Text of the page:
Criticism doesn't ever have to be a "bad" thing; you can always make a choice.
In the example I gave concerning my work, criticism was essential to producing a film that would win awards and be revered by audiences everywhere; talented film supervisors needed to see their vision conveyed on the screen and that required "convincing" the many craftspeople who worked on their teams that doing things the way they envisioned was the right thing, and that other ways might not be as well received. Maybe the work would turn out "better" or "worse" but it is the job of someone in charge of a team to take responsibility for that choice, and correct any opinions that conflict with this vision through suggestions. "Don't do it that way, do it this way, because I believe it's better and I'm in the position I am because I know what I'm talking about, trust that."
Outside of work or education, occasionally a friend or acquaintance will choose to offer up an opinion that may or may not be welcomed. You may find the comment unnecessary or maybe even unpleasant...but it doesn't mean the criticism has value. It is, again, just an opinion.
An example: Let's assume your hair is brown and I tell you I think people, like you, with green hair, should change colors. Would you feel bad about what I said? Probably you'd laugh (or tell me to get new glasses). But you wouldn't feel bad about the comment because there was nothing in it that had anything to do with you personally.
Now, what if you really DID have green hair and I criticized it? Perhaps you had tried a new hair dye you were hoping would work and you weren't sure if you liked it or not. Maybe green is your natural color and you were always teased about it as a kid. In both cases you may feel there's a modicum of truth to my insult and internalize it, and this can make you feel bad.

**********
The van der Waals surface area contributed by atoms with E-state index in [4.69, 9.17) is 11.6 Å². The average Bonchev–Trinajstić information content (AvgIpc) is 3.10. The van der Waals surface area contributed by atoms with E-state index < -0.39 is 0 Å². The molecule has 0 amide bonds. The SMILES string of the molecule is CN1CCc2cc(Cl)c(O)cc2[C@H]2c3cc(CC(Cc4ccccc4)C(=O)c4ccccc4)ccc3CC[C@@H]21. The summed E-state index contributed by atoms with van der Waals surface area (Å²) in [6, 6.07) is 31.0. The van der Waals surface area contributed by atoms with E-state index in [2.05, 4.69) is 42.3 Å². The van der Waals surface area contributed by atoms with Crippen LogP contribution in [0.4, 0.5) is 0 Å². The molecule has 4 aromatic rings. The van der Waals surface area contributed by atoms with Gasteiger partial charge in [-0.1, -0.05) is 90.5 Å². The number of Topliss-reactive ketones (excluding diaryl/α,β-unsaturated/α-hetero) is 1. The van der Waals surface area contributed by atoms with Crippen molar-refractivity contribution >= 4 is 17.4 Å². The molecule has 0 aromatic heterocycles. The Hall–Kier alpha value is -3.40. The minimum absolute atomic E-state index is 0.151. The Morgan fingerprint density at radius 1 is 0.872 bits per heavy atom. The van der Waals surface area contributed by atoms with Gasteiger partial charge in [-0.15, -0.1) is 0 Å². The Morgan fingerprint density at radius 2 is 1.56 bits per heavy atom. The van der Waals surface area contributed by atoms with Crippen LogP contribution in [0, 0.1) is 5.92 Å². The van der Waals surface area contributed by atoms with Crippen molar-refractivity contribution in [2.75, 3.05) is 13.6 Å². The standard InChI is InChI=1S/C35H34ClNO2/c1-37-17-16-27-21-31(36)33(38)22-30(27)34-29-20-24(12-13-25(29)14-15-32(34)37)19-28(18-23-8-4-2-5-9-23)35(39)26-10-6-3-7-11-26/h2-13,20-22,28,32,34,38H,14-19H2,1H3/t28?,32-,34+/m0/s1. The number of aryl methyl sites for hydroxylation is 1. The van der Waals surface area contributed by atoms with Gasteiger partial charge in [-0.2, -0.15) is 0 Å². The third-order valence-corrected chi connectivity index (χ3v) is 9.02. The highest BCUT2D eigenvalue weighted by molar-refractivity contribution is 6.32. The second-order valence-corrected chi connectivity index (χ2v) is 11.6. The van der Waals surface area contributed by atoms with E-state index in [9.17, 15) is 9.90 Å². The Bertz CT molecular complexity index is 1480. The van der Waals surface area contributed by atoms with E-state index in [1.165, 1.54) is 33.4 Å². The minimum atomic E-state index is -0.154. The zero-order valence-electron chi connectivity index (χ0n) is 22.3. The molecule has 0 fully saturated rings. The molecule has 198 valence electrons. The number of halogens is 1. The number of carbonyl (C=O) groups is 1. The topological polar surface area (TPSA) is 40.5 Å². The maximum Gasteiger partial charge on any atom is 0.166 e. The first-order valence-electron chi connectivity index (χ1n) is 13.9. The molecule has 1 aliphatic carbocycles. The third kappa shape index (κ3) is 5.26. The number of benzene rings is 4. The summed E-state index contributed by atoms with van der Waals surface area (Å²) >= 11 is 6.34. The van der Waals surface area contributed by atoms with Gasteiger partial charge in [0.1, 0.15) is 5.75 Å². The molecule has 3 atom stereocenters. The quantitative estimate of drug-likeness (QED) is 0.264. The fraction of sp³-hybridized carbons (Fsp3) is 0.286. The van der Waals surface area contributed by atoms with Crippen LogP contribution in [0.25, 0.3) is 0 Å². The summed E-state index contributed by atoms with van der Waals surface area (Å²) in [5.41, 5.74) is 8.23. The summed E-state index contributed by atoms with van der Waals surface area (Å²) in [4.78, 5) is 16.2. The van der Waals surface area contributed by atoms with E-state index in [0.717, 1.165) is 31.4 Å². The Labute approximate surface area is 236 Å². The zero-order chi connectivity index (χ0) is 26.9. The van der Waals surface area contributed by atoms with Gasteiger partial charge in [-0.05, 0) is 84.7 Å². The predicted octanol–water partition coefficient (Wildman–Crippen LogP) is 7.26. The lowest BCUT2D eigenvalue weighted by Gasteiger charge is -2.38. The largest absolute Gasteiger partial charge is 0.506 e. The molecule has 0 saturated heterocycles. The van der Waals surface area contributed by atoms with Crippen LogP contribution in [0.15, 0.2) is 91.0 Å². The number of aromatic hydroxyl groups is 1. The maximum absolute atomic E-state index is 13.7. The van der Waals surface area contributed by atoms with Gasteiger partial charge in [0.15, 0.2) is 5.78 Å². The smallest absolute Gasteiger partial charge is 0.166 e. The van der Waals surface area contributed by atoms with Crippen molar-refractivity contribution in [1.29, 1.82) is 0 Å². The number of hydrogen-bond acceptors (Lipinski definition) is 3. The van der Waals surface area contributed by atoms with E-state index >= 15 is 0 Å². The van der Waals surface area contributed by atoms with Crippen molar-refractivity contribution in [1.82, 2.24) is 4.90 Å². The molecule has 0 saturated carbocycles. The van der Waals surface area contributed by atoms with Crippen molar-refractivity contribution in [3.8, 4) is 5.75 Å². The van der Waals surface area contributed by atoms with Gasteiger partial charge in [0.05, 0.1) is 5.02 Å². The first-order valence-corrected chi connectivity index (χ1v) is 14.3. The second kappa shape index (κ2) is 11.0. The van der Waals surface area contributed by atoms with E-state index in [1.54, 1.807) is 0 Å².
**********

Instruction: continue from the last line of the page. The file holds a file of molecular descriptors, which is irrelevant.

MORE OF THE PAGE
It might also depend on the way in which the critique is expressed; often I'll take someone's criticism and suggest to the person offering it there might have been a more constructive way to express this personal opinion.
The key is paying attention to what the person criticizing you is saying. You never, EVER have to feel bad about someone voicing an opinion about something you do, are or believe. You always have the option to respect your own opinions and believe in their validity. In the case of work, education or your parent/guardian/mentor/partner you may not be able to defy the opinion of the person criticizing you, but you definitely don't have to feel that just because that person believes he's "right" it makes you "wrong." An essential part of being good at taking criticism is to understand that, if another person does not share your beliefs or opinions it in no way has to attack your own inner core.
If a teacher suggests a student has misunderstood an assignment the criticism is not, "and that makes you bad person;" it is actually a suggestion for improvement. This can be followed through to just about any criticism we get in our lives: if a person criticizes our looks, our values, our interests or anything else about us, we have the option to take the criticism or leave it, and by doing so we take control of how we feel about the critique, and our associated reactions.
It takes a little work to get used to doing this if you've spent your life internalizing criticism, and may even require working with some form of counselor to patch up old, undesirable habits and turn them into more healthy ones.
But I believe you CAN take any criticism offered and create something out of it that makes you a better person, if you try. Why not think about it, and start today?